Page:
Inflation may have softened in November to 16-month low: Reuters Poll

By: | Published: December 10, 2018 11:21 AM

Indian inflation is likely to have cooled to a 16-month low in November, according to a Reuters poll, as food and fuel prices fell, supporting the Reserve Bank of India's decision to keep interest rates on hold at a policy meeting last week.

Inflation may have softened in November to 16-month low (PTI)

Indian inflation is likely to have cooled to a 16-month low in November, according to a Reuters poll, as food and fuel prices fell, supporting the Reserve Bank of India’s decision to keep interest rates on hold at a policy meeting last week. The poll of 40 economists predicted retail inflation sank in November to 2.80 percent from October’s 3.31 percent. Forecasts in the poll, taken between Dec. 4-7, ranged between 2.26 percent and 4.00 percent.

If the consensus is realised, the November data will not only mark inflation below the RBI’s medium-term target of 4 percent for a fourth straight month but also be the first time since July 2017 it was below 3 percent. “We expect headline CPI inflation to have slowed…during November in a broad-based manner. Food prices are likely to have continued to remain benign. Transportation costs are also estimated to have softened due to a fall in global crude oil prices,” said Shashank Mendiratta, India economist at ANZ.

“Core inflation should have moderated alongside, reflecting easing demand-side pressures in the economy. The softer headline CPI print should provide comfort to the central bank.” Asia’s third-largest economy is slowing, dragged down by lower consumer spending and farm growth and that should also remove any pressure for an increase in interest rates.

With energy and food prices, which account for a major chunk of India’s consumer price index basket, falling sharply, the trend of relatively stable inflation over the past two years is expected to continue. While falling food costs is good news for consumers, plunging prices of some vegetables, in a country with a chronic supply problem that is often exacerbated by unpredictable monsoons, is adding to the woes of farmers.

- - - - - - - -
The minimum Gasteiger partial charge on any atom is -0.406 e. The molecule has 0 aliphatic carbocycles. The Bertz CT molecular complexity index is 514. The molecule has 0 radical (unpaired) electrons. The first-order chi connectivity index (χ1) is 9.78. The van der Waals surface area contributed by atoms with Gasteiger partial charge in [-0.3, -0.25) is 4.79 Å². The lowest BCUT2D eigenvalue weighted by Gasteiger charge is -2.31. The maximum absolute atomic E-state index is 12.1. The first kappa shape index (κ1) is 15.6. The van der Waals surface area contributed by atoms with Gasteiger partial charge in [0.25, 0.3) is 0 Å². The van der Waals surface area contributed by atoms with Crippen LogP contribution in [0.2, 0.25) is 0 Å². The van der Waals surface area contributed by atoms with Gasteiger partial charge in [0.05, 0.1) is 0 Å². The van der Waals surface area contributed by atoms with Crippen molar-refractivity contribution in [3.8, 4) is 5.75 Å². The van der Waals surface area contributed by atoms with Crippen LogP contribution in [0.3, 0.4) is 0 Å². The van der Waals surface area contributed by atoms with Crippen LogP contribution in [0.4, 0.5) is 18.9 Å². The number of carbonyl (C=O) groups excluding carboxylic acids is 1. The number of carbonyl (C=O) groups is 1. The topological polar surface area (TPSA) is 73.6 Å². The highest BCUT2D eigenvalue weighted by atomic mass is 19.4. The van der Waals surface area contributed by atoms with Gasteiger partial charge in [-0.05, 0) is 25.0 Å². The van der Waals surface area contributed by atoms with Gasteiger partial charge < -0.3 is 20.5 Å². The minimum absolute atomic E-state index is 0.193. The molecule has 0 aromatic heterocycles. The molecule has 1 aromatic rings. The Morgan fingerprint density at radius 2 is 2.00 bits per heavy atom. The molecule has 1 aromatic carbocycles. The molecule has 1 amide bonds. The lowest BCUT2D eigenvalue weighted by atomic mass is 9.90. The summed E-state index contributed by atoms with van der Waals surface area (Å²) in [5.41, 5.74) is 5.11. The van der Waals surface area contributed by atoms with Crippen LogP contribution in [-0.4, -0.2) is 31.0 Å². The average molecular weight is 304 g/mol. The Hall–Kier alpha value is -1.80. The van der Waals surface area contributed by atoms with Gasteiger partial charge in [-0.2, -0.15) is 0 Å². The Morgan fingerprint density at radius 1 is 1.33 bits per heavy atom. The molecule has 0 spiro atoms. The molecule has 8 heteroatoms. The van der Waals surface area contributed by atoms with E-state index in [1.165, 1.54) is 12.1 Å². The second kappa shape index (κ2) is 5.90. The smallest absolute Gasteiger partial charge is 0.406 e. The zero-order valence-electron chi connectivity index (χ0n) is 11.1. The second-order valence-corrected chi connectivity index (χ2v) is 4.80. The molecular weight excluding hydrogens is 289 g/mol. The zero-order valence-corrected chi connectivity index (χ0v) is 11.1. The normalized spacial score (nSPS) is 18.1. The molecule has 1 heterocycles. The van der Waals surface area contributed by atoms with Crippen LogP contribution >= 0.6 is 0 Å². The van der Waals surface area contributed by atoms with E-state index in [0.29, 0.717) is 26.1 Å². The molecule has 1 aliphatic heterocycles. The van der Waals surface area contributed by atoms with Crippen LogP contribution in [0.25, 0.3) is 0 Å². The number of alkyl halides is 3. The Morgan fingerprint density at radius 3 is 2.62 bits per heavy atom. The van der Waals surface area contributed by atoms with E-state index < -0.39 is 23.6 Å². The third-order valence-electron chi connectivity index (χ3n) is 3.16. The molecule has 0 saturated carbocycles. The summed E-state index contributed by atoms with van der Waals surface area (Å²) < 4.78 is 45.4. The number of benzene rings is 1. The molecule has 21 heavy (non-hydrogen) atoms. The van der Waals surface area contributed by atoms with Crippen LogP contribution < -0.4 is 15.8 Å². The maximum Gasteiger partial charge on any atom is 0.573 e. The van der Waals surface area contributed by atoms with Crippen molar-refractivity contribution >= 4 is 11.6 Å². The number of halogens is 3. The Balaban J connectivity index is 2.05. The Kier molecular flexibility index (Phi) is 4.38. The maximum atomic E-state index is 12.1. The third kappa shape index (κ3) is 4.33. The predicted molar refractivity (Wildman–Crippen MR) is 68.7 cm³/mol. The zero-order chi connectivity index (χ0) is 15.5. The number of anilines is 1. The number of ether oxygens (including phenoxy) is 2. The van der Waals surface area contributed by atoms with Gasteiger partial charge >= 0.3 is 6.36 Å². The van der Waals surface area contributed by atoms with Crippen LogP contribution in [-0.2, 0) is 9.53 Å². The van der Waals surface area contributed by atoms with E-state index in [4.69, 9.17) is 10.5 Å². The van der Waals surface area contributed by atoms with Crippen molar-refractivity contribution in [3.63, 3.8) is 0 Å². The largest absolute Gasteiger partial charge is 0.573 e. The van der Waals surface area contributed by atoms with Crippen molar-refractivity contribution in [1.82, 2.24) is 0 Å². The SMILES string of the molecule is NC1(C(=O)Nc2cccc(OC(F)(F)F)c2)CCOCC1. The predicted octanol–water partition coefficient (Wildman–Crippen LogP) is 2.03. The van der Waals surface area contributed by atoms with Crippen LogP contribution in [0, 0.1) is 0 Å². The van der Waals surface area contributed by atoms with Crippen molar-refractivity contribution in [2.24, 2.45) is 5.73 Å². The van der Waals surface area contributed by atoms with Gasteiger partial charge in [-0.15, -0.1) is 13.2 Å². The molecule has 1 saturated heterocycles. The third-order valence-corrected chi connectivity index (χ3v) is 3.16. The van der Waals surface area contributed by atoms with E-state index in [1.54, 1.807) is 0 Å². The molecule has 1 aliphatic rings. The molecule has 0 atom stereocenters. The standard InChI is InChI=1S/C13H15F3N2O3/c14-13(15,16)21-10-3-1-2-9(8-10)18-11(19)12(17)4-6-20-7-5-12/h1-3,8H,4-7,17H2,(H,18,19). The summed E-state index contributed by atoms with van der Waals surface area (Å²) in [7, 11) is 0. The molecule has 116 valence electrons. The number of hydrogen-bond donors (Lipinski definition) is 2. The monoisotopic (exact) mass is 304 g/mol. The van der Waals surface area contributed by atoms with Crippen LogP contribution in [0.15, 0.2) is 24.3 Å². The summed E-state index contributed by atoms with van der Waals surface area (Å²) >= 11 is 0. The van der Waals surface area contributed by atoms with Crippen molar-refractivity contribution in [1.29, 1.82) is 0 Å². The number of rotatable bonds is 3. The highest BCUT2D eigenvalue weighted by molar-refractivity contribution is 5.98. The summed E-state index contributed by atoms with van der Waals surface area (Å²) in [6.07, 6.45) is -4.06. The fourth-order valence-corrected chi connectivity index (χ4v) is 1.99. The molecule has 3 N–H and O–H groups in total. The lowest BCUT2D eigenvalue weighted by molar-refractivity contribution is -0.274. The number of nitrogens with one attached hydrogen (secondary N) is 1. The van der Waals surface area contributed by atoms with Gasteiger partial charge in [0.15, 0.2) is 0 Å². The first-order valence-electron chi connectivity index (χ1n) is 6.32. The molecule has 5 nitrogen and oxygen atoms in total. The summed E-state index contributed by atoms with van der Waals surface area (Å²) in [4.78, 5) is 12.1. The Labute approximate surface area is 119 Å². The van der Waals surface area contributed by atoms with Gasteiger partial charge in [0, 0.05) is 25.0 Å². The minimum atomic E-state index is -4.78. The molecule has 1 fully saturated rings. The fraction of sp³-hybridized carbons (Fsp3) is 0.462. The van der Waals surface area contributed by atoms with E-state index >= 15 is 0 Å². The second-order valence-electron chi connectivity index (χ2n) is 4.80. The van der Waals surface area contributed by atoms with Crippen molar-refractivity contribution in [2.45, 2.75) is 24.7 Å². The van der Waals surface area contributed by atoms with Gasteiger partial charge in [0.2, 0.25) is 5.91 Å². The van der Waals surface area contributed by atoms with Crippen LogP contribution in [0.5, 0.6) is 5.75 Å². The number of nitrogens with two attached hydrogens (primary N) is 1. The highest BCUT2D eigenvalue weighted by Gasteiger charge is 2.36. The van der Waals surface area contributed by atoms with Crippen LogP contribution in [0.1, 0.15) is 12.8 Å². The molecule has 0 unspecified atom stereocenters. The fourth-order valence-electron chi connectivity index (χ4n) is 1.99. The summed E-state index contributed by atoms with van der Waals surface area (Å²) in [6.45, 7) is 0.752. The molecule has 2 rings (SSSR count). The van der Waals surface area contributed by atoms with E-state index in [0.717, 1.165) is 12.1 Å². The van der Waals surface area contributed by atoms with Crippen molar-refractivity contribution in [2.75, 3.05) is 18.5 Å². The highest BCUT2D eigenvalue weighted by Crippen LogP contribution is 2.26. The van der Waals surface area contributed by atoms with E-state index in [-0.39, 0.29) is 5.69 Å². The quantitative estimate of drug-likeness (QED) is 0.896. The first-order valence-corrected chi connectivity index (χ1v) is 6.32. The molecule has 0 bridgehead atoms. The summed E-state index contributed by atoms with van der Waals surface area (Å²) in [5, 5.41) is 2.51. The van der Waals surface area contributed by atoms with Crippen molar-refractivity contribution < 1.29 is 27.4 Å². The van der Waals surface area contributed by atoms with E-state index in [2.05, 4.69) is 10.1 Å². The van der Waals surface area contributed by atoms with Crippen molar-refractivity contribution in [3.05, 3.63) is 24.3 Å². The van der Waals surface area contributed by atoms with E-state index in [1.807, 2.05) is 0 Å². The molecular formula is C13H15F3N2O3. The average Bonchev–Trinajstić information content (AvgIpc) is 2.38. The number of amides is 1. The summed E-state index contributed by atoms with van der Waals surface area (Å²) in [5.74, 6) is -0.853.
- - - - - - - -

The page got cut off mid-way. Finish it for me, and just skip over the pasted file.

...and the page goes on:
Also Read| Flexible intellectual property will help China to diffuse trade tensions: IMF

The crash in farm prices led to tens of thousands of farmers protesting in the national capital last month, likely worrying for a government going to the polls in six months. Farm prices could rise if the government steps in to buy crops at higher prices, known as minimum support price (MSP), something economists had said could be inflationary.

“The upside risk related to MSP has not materialized as anticipated,” said Tushar Arora, economist at HDFC Bank. Food inflation has eased recently, helped by bountiful crop supplies and sales of subsidised foodgrain to nearly two-thirds of India’s 1.3 billion population.
“It is food prices that moves the needle on inflation,” said Arjun Nagarajan, economist at SBICAP Securities.

“What we don’t know, is whether the demand slack is the dominant variable that is bringing food inflation down, or whether the supply glut is the dominant variable that is bringing it down. For now, it seems that the supply glut is the more dominant variable that is bringing the prices down.”

Separately, the poll showed industrial output rose at an annual 5.7 percent pace in October, up from September’s 4.5 percent. It was boosted by infrastructure production – the output at eight core industries – which rose 4.8 percent from a year ago.

Get live Stock Prices from BSE and NSE and latest NAV, portfolio of Mutual Funds, calculate your tax by Income Tax Calculator, know market’s Top Gainers, Top Losers & Best Equity Funds. Like us on Facebook and follow us on Twitter.

Switch to Hindi Edition